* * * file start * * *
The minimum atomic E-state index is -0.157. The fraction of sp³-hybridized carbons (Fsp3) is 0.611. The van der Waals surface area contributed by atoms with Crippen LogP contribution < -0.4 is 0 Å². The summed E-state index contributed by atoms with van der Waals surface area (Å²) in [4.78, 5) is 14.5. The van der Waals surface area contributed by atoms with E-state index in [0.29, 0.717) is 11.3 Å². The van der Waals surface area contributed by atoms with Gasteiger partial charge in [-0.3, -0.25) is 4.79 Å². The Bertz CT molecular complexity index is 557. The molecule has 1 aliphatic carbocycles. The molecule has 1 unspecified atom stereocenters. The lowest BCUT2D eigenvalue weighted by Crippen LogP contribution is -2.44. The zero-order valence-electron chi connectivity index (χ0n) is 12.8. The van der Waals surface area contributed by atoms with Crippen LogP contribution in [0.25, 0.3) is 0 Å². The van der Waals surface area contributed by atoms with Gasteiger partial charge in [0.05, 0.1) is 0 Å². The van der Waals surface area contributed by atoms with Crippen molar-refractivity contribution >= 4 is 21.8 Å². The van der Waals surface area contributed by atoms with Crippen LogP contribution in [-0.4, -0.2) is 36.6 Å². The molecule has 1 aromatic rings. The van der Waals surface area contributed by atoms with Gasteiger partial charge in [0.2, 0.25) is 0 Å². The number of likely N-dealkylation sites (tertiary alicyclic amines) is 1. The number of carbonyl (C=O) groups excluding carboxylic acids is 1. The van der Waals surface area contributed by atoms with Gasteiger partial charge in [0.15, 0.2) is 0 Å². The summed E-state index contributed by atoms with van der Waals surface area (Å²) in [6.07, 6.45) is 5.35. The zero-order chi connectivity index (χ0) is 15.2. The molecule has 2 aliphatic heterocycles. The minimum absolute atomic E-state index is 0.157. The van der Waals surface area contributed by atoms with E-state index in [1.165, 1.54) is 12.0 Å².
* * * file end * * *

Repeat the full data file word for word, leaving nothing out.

The minimum atomic E-state index is -0.157. The fraction of sp³-hybridized carbons (Fsp3) is 0.611. The van der Waals surface area contributed by atoms with Crippen LogP contribution < -0.4 is 0 Å². The summed E-state index contributed by atoms with van der Waals surface area (Å²) in [4.78, 5) is 14.5. The van der Waals surface area contributed by atoms with E-state index in [0.29, 0.717) is 11.3 Å². The van der Waals surface area contributed by atoms with Gasteiger partial charge in [-0.3, -0.25) is 4.79 Å². The Bertz CT molecular complexity index is 557. The molecule has 1 aliphatic carbocycles. The molecule has 1 unspecified atom stereocenters. The lowest BCUT2D eigenvalue weighted by Crippen LogP contribution is -2.44. The zero-order valence-electron chi connectivity index (χ0n) is 12.8. The van der Waals surface area contributed by atoms with Crippen LogP contribution in [0.25, 0.3) is 0 Å². The van der Waals surface area contributed by atoms with Gasteiger partial charge in [0.05, 0.1) is 0 Å². The van der Waals surface area contributed by atoms with Crippen molar-refractivity contribution >= 4 is 21.8 Å². The van der Waals surface area contributed by atoms with Crippen LogP contribution in [-0.4, -0.2) is 36.6 Å². The molecule has 1 aromatic rings. The van der Waals surface area contributed by atoms with Gasteiger partial charge in [0.2, 0.25) is 0 Å². The number of likely N-dealkylation sites (tertiary alicyclic amines) is 1. The number of carbonyl (C=O) groups excluding carboxylic acids is 1. The van der Waals surface area contributed by atoms with Gasteiger partial charge in [0.15, 0.2) is 0 Å². The summed E-state index contributed by atoms with van der Waals surface area (Å²) in [6.07, 6.45) is 5.35. The zero-order chi connectivity index (χ0) is 15.2. The molecule has 2 aliphatic heterocycles. The minimum absolute atomic E-state index is 0.157. The van der Waals surface area contributed by atoms with E-state index in [1.165, 1.54) is 12.0 Å².